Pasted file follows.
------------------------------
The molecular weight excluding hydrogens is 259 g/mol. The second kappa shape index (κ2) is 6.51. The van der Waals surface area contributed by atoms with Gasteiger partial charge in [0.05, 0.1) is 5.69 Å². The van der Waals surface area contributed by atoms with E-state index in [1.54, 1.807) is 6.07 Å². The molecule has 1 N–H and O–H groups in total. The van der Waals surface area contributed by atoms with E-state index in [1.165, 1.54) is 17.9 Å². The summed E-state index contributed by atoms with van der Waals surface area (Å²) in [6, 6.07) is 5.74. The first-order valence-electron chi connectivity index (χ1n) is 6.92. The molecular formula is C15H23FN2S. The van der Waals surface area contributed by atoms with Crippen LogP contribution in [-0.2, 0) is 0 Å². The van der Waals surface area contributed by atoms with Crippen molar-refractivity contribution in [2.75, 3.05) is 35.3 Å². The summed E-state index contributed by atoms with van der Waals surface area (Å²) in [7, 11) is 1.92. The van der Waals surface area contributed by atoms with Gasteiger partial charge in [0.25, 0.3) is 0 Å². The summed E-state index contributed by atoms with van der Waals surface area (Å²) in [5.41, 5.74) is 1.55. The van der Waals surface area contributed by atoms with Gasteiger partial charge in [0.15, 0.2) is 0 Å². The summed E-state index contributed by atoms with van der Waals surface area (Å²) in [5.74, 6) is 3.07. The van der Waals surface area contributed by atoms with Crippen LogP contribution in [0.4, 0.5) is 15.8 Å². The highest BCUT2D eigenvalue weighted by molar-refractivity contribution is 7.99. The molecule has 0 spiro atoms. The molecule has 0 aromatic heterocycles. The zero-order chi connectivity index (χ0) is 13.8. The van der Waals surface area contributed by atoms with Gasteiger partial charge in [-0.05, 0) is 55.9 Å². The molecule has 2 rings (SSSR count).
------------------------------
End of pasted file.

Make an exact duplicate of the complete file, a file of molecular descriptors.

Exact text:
The molecular weight excluding hydrogens is 259 g/mol. The second kappa shape index (κ2) is 6.51. The van der Waals surface area contributed by atoms with Gasteiger partial charge in [0.05, 0.1) is 5.69 Å². The van der Waals surface area contributed by atoms with E-state index in [1.54, 1.807) is 6.07 Å². The molecule has 1 N–H and O–H groups in total. The van der Waals surface area contributed by atoms with E-state index in [1.165, 1.54) is 17.9 Å². The summed E-state index contributed by atoms with van der Waals surface area (Å²) in [6, 6.07) is 5.74. The first-order valence-electron chi connectivity index (χ1n) is 6.92. The molecular formula is C15H23FN2S. The van der Waals surface area contributed by atoms with Crippen LogP contribution in [-0.2, 0) is 0 Å². The van der Waals surface area contributed by atoms with Crippen molar-refractivity contribution in [2.75, 3.05) is 35.3 Å². The summed E-state index contributed by atoms with van der Waals surface area (Å²) in [7, 11) is 1.92. The van der Waals surface area contributed by atoms with Gasteiger partial charge in [0.25, 0.3) is 0 Å². The summed E-state index contributed by atoms with van der Waals surface area (Å²) in [5.41, 5.74) is 1.55. The van der Waals surface area contributed by atoms with Gasteiger partial charge in [0.15, 0.2) is 0 Å². The summed E-state index contributed by atoms with van der Waals surface area (Å²) in [5.74, 6) is 3.07. The van der Waals surface area contributed by atoms with Crippen LogP contribution in [0.4, 0.5) is 15.8 Å². The highest BCUT2D eigenvalue weighted by molar-refractivity contribution is 7.99. The molecule has 0 spiro atoms. The molecule has 0 aromatic heterocycles. The zero-order chi connectivity index (χ0) is 13.8. The van der Waals surface area contributed by atoms with Gasteiger partial charge in [-0.05, 0) is 55.9 Å². The molecule has 2 rings (SSSR count).